Wilkins, Ansbacher’s successor, also has deep roots in Boston. Makholm said those connections had a lot to do with why he and the other trustees selected him. Wilkins went to Harvard College, and actually shared a dorm room with Gov. Deval Patrick in high school at Milton Academy.

And, as Makholm points out, the conductor walked in Charles Ansbacher’s shoes once before. “Oddly enough, when Charles left his longtime gig as the conductor of the Colorado Springs Symphony, Chris was the one who followed him there.”

These days Wilkins also conducts the Orlando Philharmonic and Akron Symphony Orchestras. Last summer he came to Boston a few times to help lead the Landmarks Orchestra when Ansbacher didn’t have the strength to do full concerts on his own. Wilkins also shared the podium with Ansbacher at the historic free Fenway Park performance in front of 15,000 people.

“He carried us all last summer,” Wilkins reflected. “I think at a time when many others would’ve sat down or retreated or stayed in their bedroom, he was conducting and on stage at the Hatch Shell virtually right to the end.”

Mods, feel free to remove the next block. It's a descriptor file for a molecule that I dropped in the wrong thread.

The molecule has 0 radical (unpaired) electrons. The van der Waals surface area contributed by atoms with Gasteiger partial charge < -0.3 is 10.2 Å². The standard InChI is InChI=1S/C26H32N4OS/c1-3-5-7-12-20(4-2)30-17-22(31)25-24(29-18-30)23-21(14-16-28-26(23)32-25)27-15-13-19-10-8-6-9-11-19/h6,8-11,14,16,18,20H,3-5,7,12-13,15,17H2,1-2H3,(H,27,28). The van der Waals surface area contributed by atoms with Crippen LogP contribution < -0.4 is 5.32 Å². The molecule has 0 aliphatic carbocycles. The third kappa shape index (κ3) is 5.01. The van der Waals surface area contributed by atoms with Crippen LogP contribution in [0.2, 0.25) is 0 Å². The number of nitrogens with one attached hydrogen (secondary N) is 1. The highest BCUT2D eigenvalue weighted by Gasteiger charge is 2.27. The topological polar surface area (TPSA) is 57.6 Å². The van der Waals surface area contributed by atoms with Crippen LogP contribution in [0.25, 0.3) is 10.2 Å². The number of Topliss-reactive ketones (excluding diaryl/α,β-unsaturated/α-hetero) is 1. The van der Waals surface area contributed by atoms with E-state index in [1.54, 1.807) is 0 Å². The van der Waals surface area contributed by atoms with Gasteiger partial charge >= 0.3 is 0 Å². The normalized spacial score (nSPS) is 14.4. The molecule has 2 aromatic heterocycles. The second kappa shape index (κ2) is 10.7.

Wilkins said he’s watched his predecessor from a distance for years, and said he’s learned a lot from Ansbacher.

“Charles set the tone, which is engines full steam ahead, we know what our purpose and our mission is and we’re going to carry it out no matter what,” Wilkins said.

Wilkins will lead the orchestra in an all-Mozart program for Wednesday night’s concert, but it won’t include the composer’s “Requiem,” as some might expect. One of the three pieces is the “Mass in C Minor.”

Landmarks Orchestra at rehearsal (Andrea Shea/WBUR)

“Mozart wrote it for his own wedding so it’s a very celebratory work, whereas the ‘Requiem,’ I know as soon as we started the ‘Requiem’ we all just would’ve been thinking of Charles,” Wilkins said, “and that isn’t the main point of the summer, the main point of the summer is to carry Charles’ vision forward.”

Keith Powers, classical music reviewer for the Boston Herald, approves of Wilkins’ choice in music.

“It’s a remembrance of Charles, but not really a mourning in the strictest sense,” Powers said.

Powers met me at the Hatch Shell on a recent afternoon. He told me he’s been coming here with friends and family to see Ansbacher and his orchestra since the beginning.

“Everyone wants to feel irreplaceable, and I think Charles actually managed that,” he said.

That said, Powers looks forward to watching Wilkins — a highly accomplished conductor — engage with Boston audiences Wednesday night.

At the rehearsal I attended it was clear that Wilkins is a passionate musicmaker. He’s physical and connects with the players. And while the Boston Landmarks Orchestra’s concert Wednesday night is not a memorial for its founder, Makholm said Ansbacher will be on the Esplanade in spirit.

“I may even wear one of those storied vests that he used to wear when he conducted the orchestra. I have one of a handful,” he said.

Landmarks’ new conductor, Wilkins, said he’ll be wearing a traditional white tux.